says intelligence chief, Putin wants ‘Korean scenario’ for Ukraine

says intelligence chief, Putin wants ‘Korean scenario’ for Ukraine

Putin wants ‘Korean scenario’ for Ukraine, says intelligence chief Ukrainian general says Moscow unable to ‘swallow’ country but faces guerrilla warfare if it tries to divide it Russia-Ukraine war: latest updates A Ukrainian serviceman stands in a heavily damaged building in Stoyanka, Ukraine. A Ukrainian serviceman stands in a heavily damaged building in Stoyanka, Ukraine.

Photograph: Vadim Ghirdă/AP Daniel Boffey in Lviv Sun 27 Mar 2022 15.28 BST Vladimir Putin wants to split Ukraine into two, emulating the post-war division between North and South Korea, the invaded country’s military intelligence chief has said. Gen Kyrylo Budanov, who predicted Russia’s invasion as far back as November, said Moscow had been unable to “swallow” the country but faced guerrilla warfare should it seek to split it.

His warning came as Leonid Pasechnik, the leader of the self-proclaimed Luhansk People’s Republic in the contested Donbas region in the east, said he may stage a referendum on his territory becoming part of Russia. “I think that in the near future a referendum will be held on the territory of the republic, during which the people will… … express their opinion on joining the Russian Federation,” Pasechnik said.

Russia’s president recognised the two such eastern self-proclaimed republics of Luhansk and Donetsk shortly before the start of the war. He launched his so-called “special military operation” on 24 February, claiming that he was acting in defence of its people.

Budanov said he believed that Putin had wanted to take over the whole of Ukraine but has changed his plan since failing to take its capital, Kyiv, and overthrow Volodomyr Zelenskiy’s government in the early days of the war. Saturday’s missile attacks on Lviv, in the west of Ukraine close to the Polish border, are being seen as a message of defiance to the US president, Joe Biden, who was speaking in neighbouring Poland, and an attempt to hit Ukrainian fuel and military hardware supplies.

The two targets of the attacks, after which black smoke billowed across Lviv’s historic horizon of steeples and domed cathedral, were a fuel depot and a factory used for repairing tanks, anti-aircraft systems and radar stations. Both were close to apartment blocks and only a mile from the Unesco world heritage protected city centre. One witness, Dmitry Leonov, 36, an IT worker, said the ground shook and people had been thrown to the ground by the force of the blasts at the tank factory.

The windows of a local school were said to have been smashed by the force. The Lviv emergency services chief, Khrystyna Avdyeyeva, said the fire at the fuel depot had been finally put out after 13 hours at 6.49am on Sunday. “The boys have been through hell,” she said. Of those responsible for launching the missiles, which came from Crimea, up to 1,000 miles away, she said: “Let them burn in the same hell. But our heroes will not be there, so nobody will survive.”

Budanov said he was convinced the Russian president was seeking to split Ukraine despite the attack in the west, only the third major assault there since the war began. He said: “Putin is already changing the main operational directions – towards the south and the east. There is reason to believe that he is considering a “Korean scenario” for Ukraine.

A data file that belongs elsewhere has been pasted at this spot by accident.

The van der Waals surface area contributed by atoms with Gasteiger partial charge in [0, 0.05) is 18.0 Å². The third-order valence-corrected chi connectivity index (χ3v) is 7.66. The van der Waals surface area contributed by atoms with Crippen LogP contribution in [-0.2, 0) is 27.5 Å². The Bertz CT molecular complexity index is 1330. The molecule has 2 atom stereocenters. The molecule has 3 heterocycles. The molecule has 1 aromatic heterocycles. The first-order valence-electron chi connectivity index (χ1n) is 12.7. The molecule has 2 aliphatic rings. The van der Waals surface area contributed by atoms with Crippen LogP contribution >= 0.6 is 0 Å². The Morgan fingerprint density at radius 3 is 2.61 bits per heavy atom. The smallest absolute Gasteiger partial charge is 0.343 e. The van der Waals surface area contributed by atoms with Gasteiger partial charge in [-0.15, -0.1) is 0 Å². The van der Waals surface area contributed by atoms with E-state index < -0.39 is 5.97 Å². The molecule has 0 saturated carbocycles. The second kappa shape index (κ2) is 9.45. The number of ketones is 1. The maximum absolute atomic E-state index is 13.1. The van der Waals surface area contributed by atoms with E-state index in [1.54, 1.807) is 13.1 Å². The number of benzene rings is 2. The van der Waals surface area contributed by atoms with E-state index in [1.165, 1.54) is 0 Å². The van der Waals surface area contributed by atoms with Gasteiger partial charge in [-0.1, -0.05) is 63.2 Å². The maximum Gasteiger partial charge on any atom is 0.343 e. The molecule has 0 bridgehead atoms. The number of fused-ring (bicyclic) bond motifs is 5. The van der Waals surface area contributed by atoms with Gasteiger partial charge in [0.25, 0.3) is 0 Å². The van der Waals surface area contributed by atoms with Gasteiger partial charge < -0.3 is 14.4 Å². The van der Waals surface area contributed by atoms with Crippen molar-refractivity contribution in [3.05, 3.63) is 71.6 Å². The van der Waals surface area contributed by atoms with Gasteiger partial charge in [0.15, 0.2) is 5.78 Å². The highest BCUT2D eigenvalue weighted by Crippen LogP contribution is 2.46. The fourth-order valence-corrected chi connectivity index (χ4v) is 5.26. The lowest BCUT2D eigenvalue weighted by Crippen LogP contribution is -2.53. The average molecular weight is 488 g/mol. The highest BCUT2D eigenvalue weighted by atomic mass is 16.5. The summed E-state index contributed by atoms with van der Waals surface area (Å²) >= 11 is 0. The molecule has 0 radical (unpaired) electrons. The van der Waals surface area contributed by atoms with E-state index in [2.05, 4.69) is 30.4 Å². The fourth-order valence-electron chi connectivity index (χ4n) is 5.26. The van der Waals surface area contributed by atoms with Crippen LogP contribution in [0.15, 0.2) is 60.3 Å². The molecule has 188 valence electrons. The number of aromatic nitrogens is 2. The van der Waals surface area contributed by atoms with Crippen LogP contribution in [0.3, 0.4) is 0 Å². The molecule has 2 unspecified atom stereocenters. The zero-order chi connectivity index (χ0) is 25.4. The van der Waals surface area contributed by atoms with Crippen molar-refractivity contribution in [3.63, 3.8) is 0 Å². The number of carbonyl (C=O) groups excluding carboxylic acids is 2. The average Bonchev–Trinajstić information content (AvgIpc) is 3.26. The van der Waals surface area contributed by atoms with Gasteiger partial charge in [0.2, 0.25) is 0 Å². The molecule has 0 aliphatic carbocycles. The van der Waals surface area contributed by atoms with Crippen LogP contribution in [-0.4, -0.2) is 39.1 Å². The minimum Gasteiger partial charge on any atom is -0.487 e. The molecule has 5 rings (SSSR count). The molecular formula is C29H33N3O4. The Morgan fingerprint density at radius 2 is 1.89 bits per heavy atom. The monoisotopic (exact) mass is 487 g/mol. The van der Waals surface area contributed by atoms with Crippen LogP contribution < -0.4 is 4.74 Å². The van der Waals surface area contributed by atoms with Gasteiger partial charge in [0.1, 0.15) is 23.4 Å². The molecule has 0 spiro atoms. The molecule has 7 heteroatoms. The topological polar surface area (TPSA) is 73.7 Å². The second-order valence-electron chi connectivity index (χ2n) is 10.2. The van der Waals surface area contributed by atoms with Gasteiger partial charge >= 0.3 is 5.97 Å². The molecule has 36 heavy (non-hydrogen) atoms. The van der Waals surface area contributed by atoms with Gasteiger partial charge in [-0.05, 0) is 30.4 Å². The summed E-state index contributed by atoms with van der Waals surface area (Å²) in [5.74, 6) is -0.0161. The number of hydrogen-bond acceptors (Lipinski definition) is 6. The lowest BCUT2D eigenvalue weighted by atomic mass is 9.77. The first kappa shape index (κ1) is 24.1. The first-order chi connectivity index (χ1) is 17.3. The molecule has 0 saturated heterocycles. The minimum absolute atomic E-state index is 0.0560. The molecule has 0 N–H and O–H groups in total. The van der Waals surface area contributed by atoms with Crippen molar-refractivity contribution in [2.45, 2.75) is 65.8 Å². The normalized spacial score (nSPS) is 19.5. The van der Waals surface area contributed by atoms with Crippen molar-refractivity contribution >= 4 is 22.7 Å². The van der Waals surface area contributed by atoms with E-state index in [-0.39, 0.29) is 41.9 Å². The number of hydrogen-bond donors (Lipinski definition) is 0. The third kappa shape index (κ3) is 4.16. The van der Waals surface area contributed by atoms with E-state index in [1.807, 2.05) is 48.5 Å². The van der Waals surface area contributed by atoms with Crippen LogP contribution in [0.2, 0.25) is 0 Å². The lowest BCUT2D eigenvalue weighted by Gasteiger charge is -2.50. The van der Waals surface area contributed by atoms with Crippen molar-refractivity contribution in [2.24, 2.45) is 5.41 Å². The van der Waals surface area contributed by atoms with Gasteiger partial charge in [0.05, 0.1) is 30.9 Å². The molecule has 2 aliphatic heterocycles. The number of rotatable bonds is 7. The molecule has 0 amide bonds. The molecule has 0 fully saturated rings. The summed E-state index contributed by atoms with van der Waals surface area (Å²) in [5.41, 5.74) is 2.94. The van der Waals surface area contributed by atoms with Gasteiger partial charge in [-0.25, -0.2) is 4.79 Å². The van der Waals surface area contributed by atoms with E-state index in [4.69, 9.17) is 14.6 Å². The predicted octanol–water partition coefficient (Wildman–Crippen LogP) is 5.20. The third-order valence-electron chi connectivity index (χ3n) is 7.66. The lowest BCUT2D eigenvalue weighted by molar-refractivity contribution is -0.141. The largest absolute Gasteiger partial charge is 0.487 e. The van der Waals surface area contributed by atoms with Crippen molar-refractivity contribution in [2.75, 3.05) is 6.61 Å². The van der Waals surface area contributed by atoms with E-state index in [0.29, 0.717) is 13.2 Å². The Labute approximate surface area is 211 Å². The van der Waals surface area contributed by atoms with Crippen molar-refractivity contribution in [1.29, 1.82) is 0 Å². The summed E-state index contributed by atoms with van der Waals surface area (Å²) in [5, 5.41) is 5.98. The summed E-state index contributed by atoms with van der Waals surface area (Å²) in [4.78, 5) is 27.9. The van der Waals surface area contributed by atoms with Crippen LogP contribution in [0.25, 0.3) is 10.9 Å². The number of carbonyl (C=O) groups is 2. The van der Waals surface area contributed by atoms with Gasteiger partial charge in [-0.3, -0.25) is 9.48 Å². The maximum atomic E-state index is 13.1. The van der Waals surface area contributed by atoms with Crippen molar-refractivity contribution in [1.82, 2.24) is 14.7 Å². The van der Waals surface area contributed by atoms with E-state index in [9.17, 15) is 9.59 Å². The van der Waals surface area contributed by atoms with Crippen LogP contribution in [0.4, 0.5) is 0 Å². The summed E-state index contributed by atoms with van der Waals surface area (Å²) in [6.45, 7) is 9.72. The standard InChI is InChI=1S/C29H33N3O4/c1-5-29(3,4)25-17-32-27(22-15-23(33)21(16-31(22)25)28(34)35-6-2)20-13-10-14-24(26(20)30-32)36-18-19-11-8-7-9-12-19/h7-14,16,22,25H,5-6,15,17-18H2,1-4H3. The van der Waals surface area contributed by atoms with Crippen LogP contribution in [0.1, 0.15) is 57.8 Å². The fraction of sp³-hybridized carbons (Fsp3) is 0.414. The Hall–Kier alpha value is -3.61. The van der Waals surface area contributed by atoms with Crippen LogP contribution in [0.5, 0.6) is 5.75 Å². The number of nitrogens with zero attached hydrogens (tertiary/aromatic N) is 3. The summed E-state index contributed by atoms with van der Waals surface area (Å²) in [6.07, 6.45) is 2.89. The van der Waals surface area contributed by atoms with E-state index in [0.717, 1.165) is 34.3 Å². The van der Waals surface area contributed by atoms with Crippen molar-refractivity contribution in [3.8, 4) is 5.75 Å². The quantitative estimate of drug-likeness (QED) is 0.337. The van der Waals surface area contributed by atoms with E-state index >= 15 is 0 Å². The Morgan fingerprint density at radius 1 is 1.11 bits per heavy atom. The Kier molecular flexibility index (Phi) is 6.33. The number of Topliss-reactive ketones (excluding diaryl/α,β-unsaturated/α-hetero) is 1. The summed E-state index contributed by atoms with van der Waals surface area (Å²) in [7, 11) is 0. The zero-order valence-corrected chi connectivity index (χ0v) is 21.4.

“That is trying to impose a dividing line between the unoccupied and occupied regions of our country. In fact, it is an attempt to create North and South Korea in Ukraine. After all, he is definitely not able to swallow the entire country.” Russia has been bogged down in the besieged port city of Mariupol in its attempts to create a land corridor between Crimea, which Russia illegally annexed in 2014, and the Donbas region.

Budanov said he did not believe Mariupol would fall soon and that Russian troops would face guerrilla tactics even if it did manage to defeat the experienced Azov battalion in the flattened city. He said: “The occupiers will try to unite the occupied territories into a single quasi-state entity, which will oppose independent Ukraine.

We are already seeing attempts to create ‘parallel’ authorities in the occupied territories and force people to give up the hryvnia [Ukraine’s national currency]. “They may want to bargain at the international level. However, the resistance and protests of our citizens on the occupied territories, counter-attacks by the armed forces and gradual liberation – significantly complicate the implementation of enemy’s plans. “In addition, the season of total Ukrainian guerrilla safari will soon begin.

Then there will be one relevant scenario left for the Russians – how to survive.” Oleksii Arestovych, an adviser to Zelenskiy, echoed the intelligence chief’s analysis. “Within a week or two, Russia will withdraw troops from Kyiv and Kharkiv regions and send them to Donbas”, he said. “They realised that they will not be able to take over the big cities, they will announce the completion of the first phase of the ‘special operation’ and the beginning of the second – the ‘liberation of Donbas’.”

Arestovych continued: “They now have three tasks: to surround our troops in Donbas, to completely occupy Mariupol and the south. If they lose Kherson [a city west of Mariupol], their entire Mariupol occupation will collapse. And that’s all.

There will be no capture of Kyiv, Kharkiv or Odesa.” Elsewhere, in Kharkiv the authorities reported 44 artillery strikes and 140 rocket assaults in a single day, including on a nuclear research facility. In Kyiv, the authorities warned that Russians were increasingly disguising themselves as civilians to engage in sabotage.

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